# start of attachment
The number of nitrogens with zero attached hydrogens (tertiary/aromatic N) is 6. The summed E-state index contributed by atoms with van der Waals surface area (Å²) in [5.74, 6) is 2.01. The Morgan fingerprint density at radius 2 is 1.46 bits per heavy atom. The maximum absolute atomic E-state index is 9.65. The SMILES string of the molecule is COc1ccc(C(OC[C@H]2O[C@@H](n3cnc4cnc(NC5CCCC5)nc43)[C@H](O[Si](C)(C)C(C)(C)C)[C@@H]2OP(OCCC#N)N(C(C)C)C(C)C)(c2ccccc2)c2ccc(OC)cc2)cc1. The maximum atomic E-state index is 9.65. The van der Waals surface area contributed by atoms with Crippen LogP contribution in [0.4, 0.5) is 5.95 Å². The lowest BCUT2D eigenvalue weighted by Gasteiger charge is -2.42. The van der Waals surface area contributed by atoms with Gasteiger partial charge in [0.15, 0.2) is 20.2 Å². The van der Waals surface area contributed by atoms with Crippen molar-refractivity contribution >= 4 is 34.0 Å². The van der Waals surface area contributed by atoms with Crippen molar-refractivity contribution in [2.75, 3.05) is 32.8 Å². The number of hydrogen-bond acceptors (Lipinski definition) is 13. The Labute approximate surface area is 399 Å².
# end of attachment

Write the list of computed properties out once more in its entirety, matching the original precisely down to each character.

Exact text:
The number of nitrogens with zero attached hydrogens (tertiary/aromatic N) is 6. The summed E-state index contributed by atoms with van der Waals surface area (Å²) in [5.74, 6) is 2.01. The Morgan fingerprint density at radius 2 is 1.46 bits per heavy atom. The maximum absolute atomic E-state index is 9.65. The SMILES string of the molecule is COc1ccc(C(OC[C@H]2O[C@@H](n3cnc4cnc(NC5CCCC5)nc43)[C@H](O[Si](C)(C)C(C)(C)C)[C@@H]2OP(OCCC#N)N(C(C)C)C(C)C)(c2ccccc2)c2ccc(OC)cc2)cc1. The maximum atomic E-state index is 9.65. The van der Waals surface area contributed by atoms with Crippen LogP contribution in [0.4, 0.5) is 5.95 Å². The lowest BCUT2D eigenvalue weighted by Gasteiger charge is -2.42. The van der Waals surface area contributed by atoms with Gasteiger partial charge in [0.15, 0.2) is 20.2 Å². The van der Waals surface area contributed by atoms with Crippen molar-refractivity contribution >= 4 is 34.0 Å². The van der Waals surface area contributed by atoms with Crippen molar-refractivity contribution in [2.75, 3.05) is 32.8 Å². The number of hydrogen-bond acceptors (Lipinski definition) is 13. The Labute approximate surface area is 399 Å².